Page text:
suzi bs bee dusk pic















Here you will find info and photos of vegetables and flowers found on seeds available. If you would like to offer seed, do send info and jpegs (200 pixel width))so they can be posted.



Tall, white podded , prolific , hardy, although probably from Italy originally, good flavour too, now grown in Swansea.


Very attractive flowers on tall plants (up to 2m) that produce abundantly.Traditionally grown as a drying pea, in the north east for the last 300 years, but is also nice eaten fresh





Allow about 75cm between plants as this spring cabbage can produce huge heads. White inner leaves are delicious raw.


A 19th Centuary Australian variety was described by Carters in 1934 as a `veritable giant , both in length and bulk`, but with a superb flavour and trouble free to grow.


A ridge cucumber from Estonia, Compact bushes, are very tolerant when given nitrogen rich compost and produce small good flavoured fruit with a prickly skin.


Very hardy, grows to about 1.5 m ,delicious picked either in winter (individual leaves ) or like brocolli when it starts to bolt in spring.


Lovely tender leek , eat thro to April. The seedlings in pic above( known as leek grass.) were pinned down in autumn and planted out in spring, the ones with diameters of 1/4inch and above bolted, but the smaller ones have turned into good sized leeks (pic to come.)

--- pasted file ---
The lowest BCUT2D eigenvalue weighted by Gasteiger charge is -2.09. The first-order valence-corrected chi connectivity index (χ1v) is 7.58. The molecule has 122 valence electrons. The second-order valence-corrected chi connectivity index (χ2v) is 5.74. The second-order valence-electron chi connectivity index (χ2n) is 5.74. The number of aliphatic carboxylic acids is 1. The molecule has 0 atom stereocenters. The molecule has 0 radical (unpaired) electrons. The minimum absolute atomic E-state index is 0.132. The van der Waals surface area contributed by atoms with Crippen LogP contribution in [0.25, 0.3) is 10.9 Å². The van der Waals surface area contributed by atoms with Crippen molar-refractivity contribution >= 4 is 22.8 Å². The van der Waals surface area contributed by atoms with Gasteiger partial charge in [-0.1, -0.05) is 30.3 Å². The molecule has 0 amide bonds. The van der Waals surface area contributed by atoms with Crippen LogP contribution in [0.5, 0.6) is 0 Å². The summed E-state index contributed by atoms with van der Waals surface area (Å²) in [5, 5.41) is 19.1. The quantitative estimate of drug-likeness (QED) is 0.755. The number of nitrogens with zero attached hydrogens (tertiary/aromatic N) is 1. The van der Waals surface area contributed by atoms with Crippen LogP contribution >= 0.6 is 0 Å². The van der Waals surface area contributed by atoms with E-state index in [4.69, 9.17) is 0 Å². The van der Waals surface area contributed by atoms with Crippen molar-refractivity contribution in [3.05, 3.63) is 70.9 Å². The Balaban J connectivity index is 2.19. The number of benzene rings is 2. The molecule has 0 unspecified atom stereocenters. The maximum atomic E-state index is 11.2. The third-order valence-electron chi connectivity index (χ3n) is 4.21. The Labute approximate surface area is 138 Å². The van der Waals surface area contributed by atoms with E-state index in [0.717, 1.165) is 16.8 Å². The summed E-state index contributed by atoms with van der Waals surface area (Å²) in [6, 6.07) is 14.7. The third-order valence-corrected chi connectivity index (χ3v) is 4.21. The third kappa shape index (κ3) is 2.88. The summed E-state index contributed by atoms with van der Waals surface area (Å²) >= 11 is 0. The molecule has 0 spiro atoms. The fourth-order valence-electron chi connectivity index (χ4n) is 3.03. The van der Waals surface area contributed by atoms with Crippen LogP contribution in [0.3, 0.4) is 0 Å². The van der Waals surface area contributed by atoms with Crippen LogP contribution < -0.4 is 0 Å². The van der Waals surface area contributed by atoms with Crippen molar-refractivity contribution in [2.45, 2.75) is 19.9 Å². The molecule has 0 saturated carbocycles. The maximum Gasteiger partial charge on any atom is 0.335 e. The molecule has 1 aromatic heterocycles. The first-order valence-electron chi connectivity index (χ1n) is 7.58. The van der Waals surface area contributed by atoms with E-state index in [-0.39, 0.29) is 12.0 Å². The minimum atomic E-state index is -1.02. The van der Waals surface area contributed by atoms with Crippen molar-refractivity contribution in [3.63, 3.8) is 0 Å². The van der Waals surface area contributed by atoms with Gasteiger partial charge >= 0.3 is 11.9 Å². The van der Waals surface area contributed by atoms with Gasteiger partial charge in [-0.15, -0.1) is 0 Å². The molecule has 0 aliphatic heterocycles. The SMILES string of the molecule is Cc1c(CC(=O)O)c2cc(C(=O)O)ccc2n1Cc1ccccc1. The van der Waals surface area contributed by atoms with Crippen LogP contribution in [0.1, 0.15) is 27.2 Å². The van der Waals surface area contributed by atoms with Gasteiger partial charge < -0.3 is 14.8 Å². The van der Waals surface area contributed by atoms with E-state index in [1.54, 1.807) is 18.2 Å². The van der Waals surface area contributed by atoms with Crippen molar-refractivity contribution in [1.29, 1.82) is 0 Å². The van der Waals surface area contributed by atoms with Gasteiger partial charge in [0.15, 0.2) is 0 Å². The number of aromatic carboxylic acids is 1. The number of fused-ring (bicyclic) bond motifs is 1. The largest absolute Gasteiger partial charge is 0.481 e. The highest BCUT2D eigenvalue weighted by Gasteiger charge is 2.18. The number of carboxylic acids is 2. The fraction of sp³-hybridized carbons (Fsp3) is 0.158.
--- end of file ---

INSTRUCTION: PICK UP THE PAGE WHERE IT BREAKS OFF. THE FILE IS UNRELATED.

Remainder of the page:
Delicious orange banana shaped fruits up to 25kg , good keeper -allow at least 1m between plants on rich well drained soil.


Small plum tomato (indeterminate cordon). Prolific sweet fruits with a hint of sharpness, can be grown outdoors but I`ve only grown them in a polytunnel where they were v successful








FreeTree Seeds are offering a small quantity of seed from our ancient haymeadow. The above photo shows bugle red clover and plantain,other species include yellow rattle and eyebright, which are semiparasitic on grass and therefore help to reduce its dominance. Sheeps sorrel, birdsfoot trefoil, and Knapweed are also present amongst the annual and prennial meadow grasses.

Yellow Rattle.


picture of knapweed Knapweed


image of birdsfoot treefoil Birdsfoot Trefoil.





There`s some crossover of species, but this collection also has pignut, devils` bit scabious,angelica, harebell, betony , yarrow and bluebell seed amongst mainly perennial grasses.

image of yarrowYarrow



to be continued..............












































Tree Species In The British Isles